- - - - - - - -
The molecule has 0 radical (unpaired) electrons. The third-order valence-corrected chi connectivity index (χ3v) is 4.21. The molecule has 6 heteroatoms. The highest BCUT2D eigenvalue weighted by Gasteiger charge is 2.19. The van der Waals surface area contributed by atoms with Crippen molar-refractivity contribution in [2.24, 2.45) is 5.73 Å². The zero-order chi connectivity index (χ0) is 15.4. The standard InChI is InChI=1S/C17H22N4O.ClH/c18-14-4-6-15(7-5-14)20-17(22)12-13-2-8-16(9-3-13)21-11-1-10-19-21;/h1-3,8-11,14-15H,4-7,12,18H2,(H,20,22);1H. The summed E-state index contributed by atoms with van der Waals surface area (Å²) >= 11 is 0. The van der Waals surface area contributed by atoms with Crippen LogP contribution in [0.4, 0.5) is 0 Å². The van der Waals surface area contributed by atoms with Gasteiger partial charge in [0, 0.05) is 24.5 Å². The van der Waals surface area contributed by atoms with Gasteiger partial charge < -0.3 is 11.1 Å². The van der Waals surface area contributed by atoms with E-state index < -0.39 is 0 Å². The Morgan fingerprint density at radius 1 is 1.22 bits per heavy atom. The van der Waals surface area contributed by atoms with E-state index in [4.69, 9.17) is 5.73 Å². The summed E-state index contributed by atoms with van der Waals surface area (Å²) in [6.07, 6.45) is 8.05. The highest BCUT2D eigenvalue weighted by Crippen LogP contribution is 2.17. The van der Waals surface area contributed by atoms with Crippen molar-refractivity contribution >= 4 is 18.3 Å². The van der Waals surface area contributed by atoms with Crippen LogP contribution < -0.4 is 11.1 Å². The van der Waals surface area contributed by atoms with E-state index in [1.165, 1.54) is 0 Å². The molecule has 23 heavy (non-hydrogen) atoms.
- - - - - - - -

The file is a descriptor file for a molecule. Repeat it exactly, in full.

The molecule has 0 radical (unpaired) electrons. The third-order valence-corrected chi connectivity index (χ3v) is 4.21. The molecule has 6 heteroatoms. The highest BCUT2D eigenvalue weighted by Gasteiger charge is 2.19. The van der Waals surface area contributed by atoms with Crippen molar-refractivity contribution in [2.24, 2.45) is 5.73 Å². The zero-order chi connectivity index (χ0) is 15.4. The standard InChI is InChI=1S/C17H22N4O.ClH/c18-14-4-6-15(7-5-14)20-17(22)12-13-2-8-16(9-3-13)21-11-1-10-19-21;/h1-3,8-11,14-15H,4-7,12,18H2,(H,20,22);1H. The summed E-state index contributed by atoms with van der Waals surface area (Å²) >= 11 is 0. The van der Waals surface area contributed by atoms with Crippen LogP contribution in [0.4, 0.5) is 0 Å². The van der Waals surface area contributed by atoms with Gasteiger partial charge in [0, 0.05) is 24.5 Å². The van der Waals surface area contributed by atoms with Gasteiger partial charge < -0.3 is 11.1 Å². The van der Waals surface area contributed by atoms with E-state index < -0.39 is 0 Å². The Morgan fingerprint density at radius 1 is 1.22 bits per heavy atom. The van der Waals surface area contributed by atoms with E-state index in [4.69, 9.17) is 5.73 Å². The summed E-state index contributed by atoms with van der Waals surface area (Å²) in [6.07, 6.45) is 8.05. The highest BCUT2D eigenvalue weighted by Crippen LogP contribution is 2.17. The van der Waals surface area contributed by atoms with Crippen molar-refractivity contribution >= 4 is 18.3 Å². The van der Waals surface area contributed by atoms with Crippen LogP contribution < -0.4 is 11.1 Å². The van der Waals surface area contributed by atoms with E-state index in [1.165, 1.54) is 0 Å². The molecule has 23 heavy (non-hydrogen) atoms.